For the first time, scientists have engineered a functional, intact eukaryotic chromosome in a strain of yeast. This is an important step in the field of synthetic biology, which aims to eventually design new microorganisms that will produce medicines, biofuels and raw materials for fuel.
Over the past few years, several types of bacterial chromosome and viral DNA have been synthesised. However, eukaryotes like yeast (and humans) have not previously had their chromosomes (thread-like lengths of DNA and accessory proteins) created artificially by scientists in the lab.
In a paper published in the journal Science, the team of international scientists describe how their seven-year effort to construct the chromosome (named synIII) was finally accomplished, and how the chromosome was then successfully inserted into brewer’s yeast.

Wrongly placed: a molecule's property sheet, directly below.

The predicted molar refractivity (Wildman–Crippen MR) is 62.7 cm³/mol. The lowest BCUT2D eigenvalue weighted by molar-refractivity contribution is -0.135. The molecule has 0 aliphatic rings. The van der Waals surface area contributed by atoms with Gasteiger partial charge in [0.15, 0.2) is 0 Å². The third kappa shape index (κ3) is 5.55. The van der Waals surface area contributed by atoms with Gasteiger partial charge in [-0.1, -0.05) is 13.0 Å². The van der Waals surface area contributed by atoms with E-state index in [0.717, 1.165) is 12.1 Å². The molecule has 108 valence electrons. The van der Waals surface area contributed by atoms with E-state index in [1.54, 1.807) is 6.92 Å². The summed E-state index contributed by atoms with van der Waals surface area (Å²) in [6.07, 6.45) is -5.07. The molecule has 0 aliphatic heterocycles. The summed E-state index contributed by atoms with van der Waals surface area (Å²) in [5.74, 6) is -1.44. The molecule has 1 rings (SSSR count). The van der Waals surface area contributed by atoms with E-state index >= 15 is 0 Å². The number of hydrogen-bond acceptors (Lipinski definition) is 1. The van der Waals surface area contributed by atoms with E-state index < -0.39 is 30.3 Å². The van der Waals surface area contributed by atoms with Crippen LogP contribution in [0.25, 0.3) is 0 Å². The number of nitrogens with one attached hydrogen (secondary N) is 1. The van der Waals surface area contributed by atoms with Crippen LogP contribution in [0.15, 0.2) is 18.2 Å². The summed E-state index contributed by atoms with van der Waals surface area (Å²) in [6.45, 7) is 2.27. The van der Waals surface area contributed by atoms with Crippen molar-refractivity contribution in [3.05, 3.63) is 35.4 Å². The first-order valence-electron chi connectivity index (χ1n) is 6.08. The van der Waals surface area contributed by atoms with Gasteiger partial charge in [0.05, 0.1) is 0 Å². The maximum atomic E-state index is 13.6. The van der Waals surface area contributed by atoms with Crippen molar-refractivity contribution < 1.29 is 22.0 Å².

SynIII contains 273,871 DNA base pairs, fewer than the 316,667 in native yeast. This disparity can be explained by the many alterations made by the researchers to the chromosome (removing bases unnecessary for reproduction and growth and adding new base pairs to tag DNA as synthetic or natural). The fact that the chromosome was functional despite these changes was a source of great amazement for the researchers; Dr Boeke, the leader of the study, remarked that “when you change the genome, you’re gambling. One wrong change can kill the cell…we have made over 50,000 changes to the DNA code in the chromosome and our yeast still live”.
Survival was achieved by ‘shufflling’ the genes of the yeast around, allowing them to manipulate the DNA without damaging the chromosome. The shuffling technique could aid the development of yeast strains that could make rare medicine (e.g. artemisin for malaria) or more efficient biofuels. The next challenge will be synthesising larger yeast chromosomes (chromosome III was synthesised in this study because it is one of the smallest) at minimum expense.
To view the original article, please visit: http://www.sciencemag.org/content/early/2014/03/26/science.1249252